This isn’t a packing list - it’s a list of items you probably never considered taking with you on your trip to Latin America (or anywhere else for that matter), but would be well advised to think about bringing. It’s a list mainly for backpackers, or those that might be travelling off the beaten track.
This list is all about offering “peace of mind” while travelling. Many of the items you might not need to use - but if you do end up using them, you’ll be damn glad you brought them with you. Prepare for the unexpected:
1. A Berghaus Rucksack - I’m not plugging this brand as they’ve paid me to do so or anything, but this is genuinely by far the best type of back-pack anyone could need. My one is over 10 years old but still rock solid. Make sure you get a rucksack (needn’t necessarily by a Berghaus one, though their designs are great) with zips that go down the side for easy access to all parts of the bag. There’s nothing worse than a rucksack with just one opening at the top, in which case you’ve got to empty out everything to get at a little item at the bottom of the bag. Check the backpack design for this.
My Berghaus rucksack - ten years old, 100’s destinations and it still is as good as new. Check out the design from this photo, and notice the ease of access to both the compartments. No emptying the entire contents necessary here - but many other rucksacks are designed without such thought.
2. Iodine droplets - a few drops of iodine in even the filthiest, bacteria ridden tap water means that you can drink the water almost anywhere without the risk of getting ill. Great for if you run out of bottled water for whateever reason (for me, normally after an all night piss-up).
3. Tropical hammock - unlike the traditional hammocks that the locals peddlers will try to sell to you on your travels, tropical hammocks are far more versatile. They are dead strong, ultra light-weight and take up less space than a pair of jeans. It takes one minute to string this type of hammock up - all you need is a couple of trees, poles, pillars or anything vertical and sturdy. It’s usually the first thing that I pack as a huge amount of peace of mind results knowing that I don’t ever need to find a hotel room if I have my hammock. On many occasions I’ve turned up in a town during high season and found it impossible to find a bed - my hammock strung up on a hotel porch, or between trees in a hotel’s grounds (or on a beach) has been my saviour. If I’m going somewhere tropical, rainy and mosquito ridden, I’ll often take a mosquito net and tarpaulin roof to combine with the hammock - such a “basha” is far more comfortable, lightweight and faster to erect than a tent.
Tropical hammock - you’re meant to have them strung tight, rather than loose as shown in this picture. It’s remarkably comfortable once one is accustomed to it - I’d pick this hammock over a tent anyday.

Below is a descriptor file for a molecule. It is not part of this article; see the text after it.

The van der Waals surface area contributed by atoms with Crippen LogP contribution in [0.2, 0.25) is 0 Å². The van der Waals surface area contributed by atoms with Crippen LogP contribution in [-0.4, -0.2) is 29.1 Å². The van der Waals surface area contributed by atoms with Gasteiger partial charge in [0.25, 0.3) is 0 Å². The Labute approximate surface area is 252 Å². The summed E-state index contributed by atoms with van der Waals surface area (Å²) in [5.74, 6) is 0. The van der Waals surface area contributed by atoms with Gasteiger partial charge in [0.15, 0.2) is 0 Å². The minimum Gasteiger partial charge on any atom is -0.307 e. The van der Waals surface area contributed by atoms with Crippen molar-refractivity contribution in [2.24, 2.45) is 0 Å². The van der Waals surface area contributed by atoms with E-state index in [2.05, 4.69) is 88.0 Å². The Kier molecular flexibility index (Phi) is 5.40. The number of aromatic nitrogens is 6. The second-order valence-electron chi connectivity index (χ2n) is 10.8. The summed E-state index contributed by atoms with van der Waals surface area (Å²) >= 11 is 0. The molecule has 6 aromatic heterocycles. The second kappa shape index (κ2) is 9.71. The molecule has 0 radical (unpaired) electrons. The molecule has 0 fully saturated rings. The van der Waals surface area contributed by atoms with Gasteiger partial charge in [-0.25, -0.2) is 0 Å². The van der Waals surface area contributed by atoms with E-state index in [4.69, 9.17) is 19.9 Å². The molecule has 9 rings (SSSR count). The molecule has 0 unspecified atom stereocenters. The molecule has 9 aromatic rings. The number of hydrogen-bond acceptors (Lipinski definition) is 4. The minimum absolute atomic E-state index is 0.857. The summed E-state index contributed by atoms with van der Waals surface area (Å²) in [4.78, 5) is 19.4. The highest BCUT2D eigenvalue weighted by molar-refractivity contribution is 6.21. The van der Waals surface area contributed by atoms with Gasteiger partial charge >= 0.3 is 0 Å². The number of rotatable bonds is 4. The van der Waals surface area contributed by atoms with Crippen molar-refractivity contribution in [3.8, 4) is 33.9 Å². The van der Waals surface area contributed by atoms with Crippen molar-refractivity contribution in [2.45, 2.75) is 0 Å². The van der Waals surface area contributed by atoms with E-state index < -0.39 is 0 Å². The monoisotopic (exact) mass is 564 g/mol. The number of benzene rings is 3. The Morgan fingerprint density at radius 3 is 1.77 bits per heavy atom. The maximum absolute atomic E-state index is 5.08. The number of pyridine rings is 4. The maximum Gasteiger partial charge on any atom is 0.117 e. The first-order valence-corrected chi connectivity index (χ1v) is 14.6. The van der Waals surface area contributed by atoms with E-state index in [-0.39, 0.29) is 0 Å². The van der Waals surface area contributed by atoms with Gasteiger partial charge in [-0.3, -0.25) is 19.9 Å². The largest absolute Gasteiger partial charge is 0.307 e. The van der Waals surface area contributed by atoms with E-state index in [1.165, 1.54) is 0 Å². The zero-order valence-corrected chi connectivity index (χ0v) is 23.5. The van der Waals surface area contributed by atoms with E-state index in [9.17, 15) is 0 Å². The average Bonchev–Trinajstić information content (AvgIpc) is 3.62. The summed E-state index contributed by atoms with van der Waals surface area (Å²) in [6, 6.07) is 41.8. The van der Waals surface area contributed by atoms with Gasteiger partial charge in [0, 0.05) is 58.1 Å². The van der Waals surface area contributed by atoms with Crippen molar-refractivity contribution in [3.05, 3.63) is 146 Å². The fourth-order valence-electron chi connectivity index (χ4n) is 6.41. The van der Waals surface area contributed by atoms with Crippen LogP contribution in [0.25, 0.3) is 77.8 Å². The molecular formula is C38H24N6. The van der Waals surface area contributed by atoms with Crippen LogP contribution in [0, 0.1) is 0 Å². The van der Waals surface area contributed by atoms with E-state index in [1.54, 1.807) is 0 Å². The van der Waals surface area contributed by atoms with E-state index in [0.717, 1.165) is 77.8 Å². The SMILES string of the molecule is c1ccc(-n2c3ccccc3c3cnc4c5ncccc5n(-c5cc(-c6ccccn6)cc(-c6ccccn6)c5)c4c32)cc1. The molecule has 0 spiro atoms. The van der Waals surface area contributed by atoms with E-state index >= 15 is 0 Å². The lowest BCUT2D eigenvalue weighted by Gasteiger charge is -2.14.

4. Immodium (or diarrhea tablets) - I’ll normally expect to get a bad case of the squirts every four to six weeks or so - that’s just how it is in Latin America. If I have to travel in such a state, peace of mind is offered by the fact that I can knock a couple of these pills back and block my guts up for 24 hours. Long bus or boat journeys and dodgy stomachs really don’t mix. You’ll never find these tablets when you need them (normally a remote, random place) - so take them with you!
5. Rehydration Salts - because after the squirts, you’ll need to replenish those lost salts and sugars if you don’t want to feel weak for an extra 24/48 hours.
6. Ear Plugs - as Latin America can be a very noisy place spoiling a good nights sleep. Often it’s the chickens waking up at 3am that really annoy me. Other times it’s annoying local people/markets or neighbours. Ear plugs are a must.
7. Plastic bags - because when you want a plastic bag, you won’t be able find one. Good for storing dirty clothes or potentially explosive devices such as sun cream and other liquids.
8. A photocopy of your passport - as if you loose your passport, a whole load of hassle will be saved if you’ve got a photocopy of it with you.
9. A yellow fever vaccination certificate - did you know that you’ll be refused entry to certain countries (eg. Brazil) if you don’t have a yellow fever vaccination certificate but have been to country with yellow fever areas (many parts of Latin America are yellow fever areas) within the last two years? Just get the jab and certificate.
10. Suggestions? Leave a comment if you’ve any further suggestions to add….